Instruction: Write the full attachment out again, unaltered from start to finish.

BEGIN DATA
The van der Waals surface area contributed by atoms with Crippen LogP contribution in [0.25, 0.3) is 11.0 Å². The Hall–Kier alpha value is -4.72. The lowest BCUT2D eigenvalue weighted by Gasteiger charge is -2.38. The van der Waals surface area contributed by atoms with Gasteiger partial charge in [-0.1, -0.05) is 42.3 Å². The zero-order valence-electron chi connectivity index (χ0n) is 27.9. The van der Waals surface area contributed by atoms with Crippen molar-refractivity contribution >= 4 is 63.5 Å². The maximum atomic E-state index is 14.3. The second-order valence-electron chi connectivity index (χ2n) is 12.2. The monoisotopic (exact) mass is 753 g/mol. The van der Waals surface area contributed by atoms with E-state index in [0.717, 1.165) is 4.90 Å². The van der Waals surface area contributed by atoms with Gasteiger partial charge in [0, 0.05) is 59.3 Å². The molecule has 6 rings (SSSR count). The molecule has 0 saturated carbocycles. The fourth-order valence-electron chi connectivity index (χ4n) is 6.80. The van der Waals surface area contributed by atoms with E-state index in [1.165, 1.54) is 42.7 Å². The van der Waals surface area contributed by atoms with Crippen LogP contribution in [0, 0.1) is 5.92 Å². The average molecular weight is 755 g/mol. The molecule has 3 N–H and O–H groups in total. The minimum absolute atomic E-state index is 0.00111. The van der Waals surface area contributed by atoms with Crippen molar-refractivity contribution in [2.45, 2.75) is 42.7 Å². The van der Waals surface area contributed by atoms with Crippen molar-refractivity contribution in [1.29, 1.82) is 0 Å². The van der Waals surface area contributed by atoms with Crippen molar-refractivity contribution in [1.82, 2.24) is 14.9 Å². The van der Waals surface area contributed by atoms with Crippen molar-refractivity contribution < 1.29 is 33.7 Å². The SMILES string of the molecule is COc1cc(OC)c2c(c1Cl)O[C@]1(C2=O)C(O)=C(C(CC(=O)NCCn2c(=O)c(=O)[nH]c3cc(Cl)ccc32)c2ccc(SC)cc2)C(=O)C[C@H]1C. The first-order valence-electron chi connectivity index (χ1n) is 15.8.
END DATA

The van der Waals surface area contributed by atoms with Crippen LogP contribution in [0.25, 0.3) is 11.0 Å². The Hall–Kier alpha value is -4.72. The lowest BCUT2D eigenvalue weighted by Gasteiger charge is -2.38. The van der Waals surface area contributed by atoms with Gasteiger partial charge in [-0.1, -0.05) is 42.3 Å². The zero-order valence-electron chi connectivity index (χ0n) is 27.9. The van der Waals surface area contributed by atoms with Crippen molar-refractivity contribution >= 4 is 63.5 Å². The maximum atomic E-state index is 14.3. The second-order valence-electron chi connectivity index (χ2n) is 12.2. The monoisotopic (exact) mass is 753 g/mol. The van der Waals surface area contributed by atoms with E-state index in [0.717, 1.165) is 4.90 Å². The van der Waals surface area contributed by atoms with Gasteiger partial charge in [0, 0.05) is 59.3 Å². The molecule has 6 rings (SSSR count). The molecule has 0 saturated carbocycles. The fourth-order valence-electron chi connectivity index (χ4n) is 6.80. The van der Waals surface area contributed by atoms with E-state index in [1.165, 1.54) is 42.7 Å². The van der Waals surface area contributed by atoms with Crippen LogP contribution in [0, 0.1) is 5.92 Å². The average molecular weight is 755 g/mol. The molecule has 3 N–H and O–H groups in total. The minimum absolute atomic E-state index is 0.00111. The van der Waals surface area contributed by atoms with Crippen molar-refractivity contribution in [2.45, 2.75) is 42.7 Å². The van der Waals surface area contributed by atoms with Crippen molar-refractivity contribution in [1.29, 1.82) is 0 Å². The van der Waals surface area contributed by atoms with Crippen molar-refractivity contribution in [1.82, 2.24) is 14.9 Å². The van der Waals surface area contributed by atoms with Crippen molar-refractivity contribution < 1.29 is 33.7 Å². The SMILES string of the molecule is COc1cc(OC)c2c(c1Cl)O[C@]1(C2=O)C(O)=C(C(CC(=O)NCCn2c(=O)c(=O)[nH]c3cc(Cl)ccc32)c2ccc(SC)cc2)C(=O)C[C@H]1C. The first-order valence-electron chi connectivity index (χ1n) is 15.8.